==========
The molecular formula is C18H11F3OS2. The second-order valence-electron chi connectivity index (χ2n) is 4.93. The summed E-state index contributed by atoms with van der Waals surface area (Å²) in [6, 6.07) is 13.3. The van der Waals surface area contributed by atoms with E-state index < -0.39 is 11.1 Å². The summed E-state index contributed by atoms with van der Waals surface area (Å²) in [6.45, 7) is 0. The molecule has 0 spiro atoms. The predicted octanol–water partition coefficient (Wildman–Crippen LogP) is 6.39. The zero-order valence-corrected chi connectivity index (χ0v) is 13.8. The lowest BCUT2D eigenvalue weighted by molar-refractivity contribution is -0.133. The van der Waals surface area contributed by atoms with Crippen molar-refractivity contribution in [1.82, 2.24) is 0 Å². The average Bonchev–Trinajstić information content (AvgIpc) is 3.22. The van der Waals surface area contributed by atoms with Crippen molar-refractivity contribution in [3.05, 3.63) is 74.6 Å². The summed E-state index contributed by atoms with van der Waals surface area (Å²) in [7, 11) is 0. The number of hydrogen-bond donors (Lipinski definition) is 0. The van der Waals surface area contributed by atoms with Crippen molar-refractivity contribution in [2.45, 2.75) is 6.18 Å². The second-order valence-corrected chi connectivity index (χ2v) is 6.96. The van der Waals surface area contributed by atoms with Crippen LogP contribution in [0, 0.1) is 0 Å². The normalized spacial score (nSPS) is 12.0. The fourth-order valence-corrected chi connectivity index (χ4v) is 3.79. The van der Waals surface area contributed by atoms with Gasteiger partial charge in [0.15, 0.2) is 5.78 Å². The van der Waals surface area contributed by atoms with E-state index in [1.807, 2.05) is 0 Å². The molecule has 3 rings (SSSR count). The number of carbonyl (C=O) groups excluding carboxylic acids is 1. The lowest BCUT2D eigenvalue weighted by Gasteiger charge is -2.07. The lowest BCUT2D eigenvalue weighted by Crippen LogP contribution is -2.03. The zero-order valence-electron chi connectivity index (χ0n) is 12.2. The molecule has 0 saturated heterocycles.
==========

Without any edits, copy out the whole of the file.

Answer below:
The molecular formula is C18H11F3OS2. The second-order valence-electron chi connectivity index (χ2n) is 4.93. The summed E-state index contributed by atoms with van der Waals surface area (Å²) in [6, 6.07) is 13.3. The van der Waals surface area contributed by atoms with E-state index < -0.39 is 11.1 Å². The summed E-state index contributed by atoms with van der Waals surface area (Å²) in [6.45, 7) is 0. The molecule has 0 spiro atoms. The predicted octanol–water partition coefficient (Wildman–Crippen LogP) is 6.39. The zero-order valence-corrected chi connectivity index (χ0v) is 13.8. The lowest BCUT2D eigenvalue weighted by molar-refractivity contribution is -0.133. The van der Waals surface area contributed by atoms with Crippen molar-refractivity contribution in [1.82, 2.24) is 0 Å². The average Bonchev–Trinajstić information content (AvgIpc) is 3.22. The van der Waals surface area contributed by atoms with Crippen molar-refractivity contribution in [3.05, 3.63) is 74.6 Å². The summed E-state index contributed by atoms with van der Waals surface area (Å²) in [7, 11) is 0. The number of hydrogen-bond donors (Lipinski definition) is 0. The van der Waals surface area contributed by atoms with Crippen molar-refractivity contribution in [2.45, 2.75) is 6.18 Å². The second-order valence-corrected chi connectivity index (χ2v) is 6.96. The van der Waals surface area contributed by atoms with Crippen LogP contribution in [0, 0.1) is 0 Å². The normalized spacial score (nSPS) is 12.0. The fourth-order valence-corrected chi connectivity index (χ4v) is 3.79. The van der Waals surface area contributed by atoms with Gasteiger partial charge in [0.15, 0.2) is 5.78 Å². The van der Waals surface area contributed by atoms with E-state index in [1.807, 2.05) is 0 Å². The molecule has 3 rings (SSSR count). The number of carbonyl (C=O) groups excluding carboxylic acids is 1. The lowest BCUT2D eigenvalue weighted by Gasteiger charge is -2.07. The lowest BCUT2D eigenvalue weighted by Crippen LogP contribution is -2.03. The zero-order valence-electron chi connectivity index (χ0n) is 12.2. The molecule has 0 saturated heterocycles.